Malua Bay area including Surf Beach and Lilli Pilli
MALUA BAY covers a wider area that just around the main Malua Bay beach.
To its north is Mosquito Bay where you will find a public-access boat launching ramp giving great access to the snorkeling and fishing this area has to offer. Garden Bay is also a must to explore. From here the coastline continues northward to the stunning secluded beach of Lilli Pilli. To the south are the coves of Pretty Point Bay and a local favourite surfing spot called McKenzies Beach. Further to the south is Rosedale and Guerilla Bay
Recreational fishing is popular from the rocks and sea ledges at the heads of many of these beaches.
Malua Bay has a shopping area that accommodates general needs and the local Malua Bay beach is patrolled in summer that brings many families to the beach.
Care should be taken when swimming at other spots as rips and currents are always present.
Lilli Pilli, the Mosquito Bay and Garden Bay areas, and Malua Bay are more or less continuous urban areas in a relatively narrow band of open space and bushland that fringes the foreshore and headlands.
The area retains a continuing cultural significance to local Aboriginal people , mostly in the Grandfathers Gully to Lilli Pilli area where the foreshore traditionally provided, and continues to be used for, food and other natural resources.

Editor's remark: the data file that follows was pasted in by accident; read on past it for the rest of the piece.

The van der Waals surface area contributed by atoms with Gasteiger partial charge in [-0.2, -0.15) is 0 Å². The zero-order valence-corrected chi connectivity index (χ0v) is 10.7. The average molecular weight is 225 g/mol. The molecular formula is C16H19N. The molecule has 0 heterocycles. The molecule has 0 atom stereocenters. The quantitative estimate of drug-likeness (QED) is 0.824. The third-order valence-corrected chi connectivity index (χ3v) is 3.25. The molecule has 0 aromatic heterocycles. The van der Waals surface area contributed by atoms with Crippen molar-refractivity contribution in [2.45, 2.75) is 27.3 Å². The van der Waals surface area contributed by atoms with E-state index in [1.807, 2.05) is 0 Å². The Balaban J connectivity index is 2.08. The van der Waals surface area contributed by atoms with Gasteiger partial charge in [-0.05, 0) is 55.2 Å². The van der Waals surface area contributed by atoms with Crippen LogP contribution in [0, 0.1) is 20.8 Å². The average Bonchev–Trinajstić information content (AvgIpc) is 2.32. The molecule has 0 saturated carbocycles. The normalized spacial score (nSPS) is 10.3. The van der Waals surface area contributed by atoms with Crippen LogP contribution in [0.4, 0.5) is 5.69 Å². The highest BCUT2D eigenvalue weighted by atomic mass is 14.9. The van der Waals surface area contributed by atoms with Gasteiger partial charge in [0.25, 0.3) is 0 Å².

Lilli Pilli and Circuit Beaches, and their tidal zones, are still valued food resource areas as they have been since pre-contact times. “Garara sticks”, for making spears, are also found in the Circuit Beach area.
Grandfathers Gully to the narrow tidal beach to the south, have also been more recently used as a resources gathering area, meeting place and living/camping place (perhaps as other beach areas became more developed and less appealing).
The beach at the mouth of Grandfathers Gully Creek is known by many local Aboriginal people as the “Chapman’s Beach” after Henry Chapman who was born at Moruya in the late 1800s.
It was a popular camping, diving and food gathering place in the 1960s and 70s with lobsters, “muttonfish” (abalone) and “conk” (the shellfish Anadara trapezia) collected at low tide with the latter two usually cooked and eaten on the beach. “Bush cherries” and won-dharma vine were also gathered from the surrounding bushland.
An ochre “pit” in the cliff face, immediately below Denise Drive at Lilli Pilli (visible from Chapman Beach at low tide), is understood to have been used since pre-contact times and into the present day. This collection of places are all interlinked as resource harvesting, camping, and meeting as well as sites for teaching Aboriginal cultural and resource practices.